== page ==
Model of vapor-induced resistivity changes in gold-thiolate monolayer-protected nanoparticle sensor films.
Steinecker WH; Rowe MP; Zellers ET
Anal Chem 2007 Jul; 79(13):4977-4986
An investigation of the modulation of charge transport through thin films of n-octanethiolate monolayer-protected gold nanoparticles (MPN) induced by the sorption of organic vapors is presented. A model is derived that allows predictions of MPN-coated chemiresistor (CR) responses from vapor-film partition coefficients, and analyte densities and dielectric constants. Calibrations with vapors of 28 compounds collected from an array of CRs and a parallel thickness-shear-mode resonator are used to verify assumptions inherent in the model and to assess its performance. Results afford insights into the nature of the vapor-MPN interactions, including systematic variations in apparent film swelling efficiencies, and show that the model can predict CR responses typically to within 24%. Using CRs of different dimensions, vapor sensitivities are found to be virtually independent of the MPN film volume over a range of 104 (device-area × MPN layer thickness). Sensitivities vary inversely with analyte vapor pressure similarly for the two sensor types, but the CR sensor affords significantly greater signal-to-noise ratios, yielding calculated detection limits in the low-part-per-billion concentration range for several of the analytes tested. The implications of these results for implementing MPN-coated CR arrays as detectors in microanalytical systems are considered.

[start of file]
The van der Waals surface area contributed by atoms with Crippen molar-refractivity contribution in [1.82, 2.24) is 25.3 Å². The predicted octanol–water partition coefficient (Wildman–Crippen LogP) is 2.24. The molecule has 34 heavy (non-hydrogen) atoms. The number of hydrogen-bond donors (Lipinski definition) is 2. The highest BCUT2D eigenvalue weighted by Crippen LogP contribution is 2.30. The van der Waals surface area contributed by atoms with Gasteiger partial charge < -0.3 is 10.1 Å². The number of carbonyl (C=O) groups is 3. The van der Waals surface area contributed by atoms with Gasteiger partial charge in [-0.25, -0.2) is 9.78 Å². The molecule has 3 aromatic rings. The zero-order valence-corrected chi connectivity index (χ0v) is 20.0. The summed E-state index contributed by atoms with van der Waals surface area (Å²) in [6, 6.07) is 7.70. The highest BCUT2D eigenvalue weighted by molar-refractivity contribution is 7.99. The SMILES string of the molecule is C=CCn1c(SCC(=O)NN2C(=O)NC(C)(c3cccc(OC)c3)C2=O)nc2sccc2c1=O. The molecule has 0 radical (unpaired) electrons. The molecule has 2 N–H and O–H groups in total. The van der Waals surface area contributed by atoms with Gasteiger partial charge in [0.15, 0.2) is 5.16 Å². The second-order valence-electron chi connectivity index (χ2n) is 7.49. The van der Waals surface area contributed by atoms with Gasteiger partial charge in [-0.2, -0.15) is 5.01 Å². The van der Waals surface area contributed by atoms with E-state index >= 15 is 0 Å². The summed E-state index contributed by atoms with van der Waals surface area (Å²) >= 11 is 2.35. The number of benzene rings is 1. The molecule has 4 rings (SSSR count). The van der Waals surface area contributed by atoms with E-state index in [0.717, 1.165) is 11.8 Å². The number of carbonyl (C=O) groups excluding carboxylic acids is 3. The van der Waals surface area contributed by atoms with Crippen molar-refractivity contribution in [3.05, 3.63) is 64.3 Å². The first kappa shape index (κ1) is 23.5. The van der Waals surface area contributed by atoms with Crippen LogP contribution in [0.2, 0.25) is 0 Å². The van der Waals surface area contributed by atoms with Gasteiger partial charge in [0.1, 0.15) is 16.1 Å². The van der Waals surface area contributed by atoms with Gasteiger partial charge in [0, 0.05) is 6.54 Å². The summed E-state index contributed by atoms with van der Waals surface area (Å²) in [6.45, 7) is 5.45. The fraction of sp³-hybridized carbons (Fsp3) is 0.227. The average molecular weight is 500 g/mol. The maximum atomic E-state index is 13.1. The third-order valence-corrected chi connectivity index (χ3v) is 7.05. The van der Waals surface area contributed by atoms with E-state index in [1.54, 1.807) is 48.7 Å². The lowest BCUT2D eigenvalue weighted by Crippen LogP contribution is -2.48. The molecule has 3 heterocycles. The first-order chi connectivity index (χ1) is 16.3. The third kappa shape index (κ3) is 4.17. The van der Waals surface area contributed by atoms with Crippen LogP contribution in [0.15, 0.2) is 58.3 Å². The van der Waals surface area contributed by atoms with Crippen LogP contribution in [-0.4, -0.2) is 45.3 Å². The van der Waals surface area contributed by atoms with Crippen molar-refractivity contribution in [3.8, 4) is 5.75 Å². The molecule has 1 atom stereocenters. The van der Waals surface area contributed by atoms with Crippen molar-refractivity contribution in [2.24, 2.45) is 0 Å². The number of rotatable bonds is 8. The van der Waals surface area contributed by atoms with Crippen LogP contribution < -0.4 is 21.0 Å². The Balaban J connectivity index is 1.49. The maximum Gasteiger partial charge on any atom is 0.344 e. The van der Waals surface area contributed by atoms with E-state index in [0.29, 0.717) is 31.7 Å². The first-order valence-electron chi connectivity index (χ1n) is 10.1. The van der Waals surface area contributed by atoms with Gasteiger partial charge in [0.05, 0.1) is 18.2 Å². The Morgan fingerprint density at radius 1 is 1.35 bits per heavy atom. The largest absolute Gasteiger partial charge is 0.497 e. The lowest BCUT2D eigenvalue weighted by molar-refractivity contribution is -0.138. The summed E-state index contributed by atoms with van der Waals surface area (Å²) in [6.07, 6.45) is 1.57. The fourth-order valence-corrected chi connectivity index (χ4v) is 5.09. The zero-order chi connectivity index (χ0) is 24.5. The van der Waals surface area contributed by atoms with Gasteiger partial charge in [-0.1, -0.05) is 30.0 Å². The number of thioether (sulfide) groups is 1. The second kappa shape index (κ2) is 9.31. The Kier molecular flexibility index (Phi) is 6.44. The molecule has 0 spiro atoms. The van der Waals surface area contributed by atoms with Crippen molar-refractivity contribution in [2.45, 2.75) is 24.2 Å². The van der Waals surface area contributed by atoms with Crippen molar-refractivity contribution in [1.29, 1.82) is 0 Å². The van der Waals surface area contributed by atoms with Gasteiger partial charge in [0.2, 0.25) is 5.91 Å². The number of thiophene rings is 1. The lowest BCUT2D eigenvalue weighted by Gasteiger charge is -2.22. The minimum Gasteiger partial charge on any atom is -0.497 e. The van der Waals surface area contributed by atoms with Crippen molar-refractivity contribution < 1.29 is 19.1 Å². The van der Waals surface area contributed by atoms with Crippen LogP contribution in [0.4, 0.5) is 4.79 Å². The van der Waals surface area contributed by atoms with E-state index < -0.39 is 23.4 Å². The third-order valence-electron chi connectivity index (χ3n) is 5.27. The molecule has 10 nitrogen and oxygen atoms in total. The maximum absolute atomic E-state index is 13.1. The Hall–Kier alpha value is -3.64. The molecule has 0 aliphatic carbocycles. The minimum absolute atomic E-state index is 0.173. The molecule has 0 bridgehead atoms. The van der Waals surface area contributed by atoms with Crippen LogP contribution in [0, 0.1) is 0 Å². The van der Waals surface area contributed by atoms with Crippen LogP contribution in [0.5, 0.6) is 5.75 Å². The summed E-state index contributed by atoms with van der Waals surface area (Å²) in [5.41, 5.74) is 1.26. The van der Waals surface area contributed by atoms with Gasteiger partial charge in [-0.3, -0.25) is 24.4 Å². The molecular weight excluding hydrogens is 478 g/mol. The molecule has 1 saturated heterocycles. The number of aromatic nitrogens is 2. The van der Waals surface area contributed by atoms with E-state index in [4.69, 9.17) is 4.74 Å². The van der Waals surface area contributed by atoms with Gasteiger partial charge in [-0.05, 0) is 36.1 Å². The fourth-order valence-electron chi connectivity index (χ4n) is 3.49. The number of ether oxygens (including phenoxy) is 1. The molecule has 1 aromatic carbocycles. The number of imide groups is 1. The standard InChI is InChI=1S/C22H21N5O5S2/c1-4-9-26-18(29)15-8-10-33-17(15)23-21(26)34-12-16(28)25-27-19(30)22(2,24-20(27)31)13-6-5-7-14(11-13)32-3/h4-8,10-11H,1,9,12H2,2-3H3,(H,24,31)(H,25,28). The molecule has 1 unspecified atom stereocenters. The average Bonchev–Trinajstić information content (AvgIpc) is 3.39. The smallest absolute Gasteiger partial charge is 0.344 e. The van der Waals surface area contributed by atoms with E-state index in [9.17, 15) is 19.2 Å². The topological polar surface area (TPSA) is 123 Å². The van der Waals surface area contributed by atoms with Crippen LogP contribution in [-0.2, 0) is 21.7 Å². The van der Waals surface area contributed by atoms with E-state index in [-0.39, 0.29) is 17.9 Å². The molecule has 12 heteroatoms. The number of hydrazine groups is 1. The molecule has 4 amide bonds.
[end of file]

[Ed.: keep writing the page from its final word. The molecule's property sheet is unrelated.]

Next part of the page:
Air-quality-monitoring; Air-quality-measurement; Analytical-instruments; Analytical-processes; Sampling-equipment; Sampling-methods; Organic-compounds; Vapors; Vapor-volume; Volumetric-analysis; Nanotechnology
Center for Wireless Integrated MicroSystems, Department of Chemistry, and Department of Environmental Health Sciences, University of Michigan, 109 South Observatory Street, Ann Arbor, Michigan 48109
University of Michigan, Ann Arbor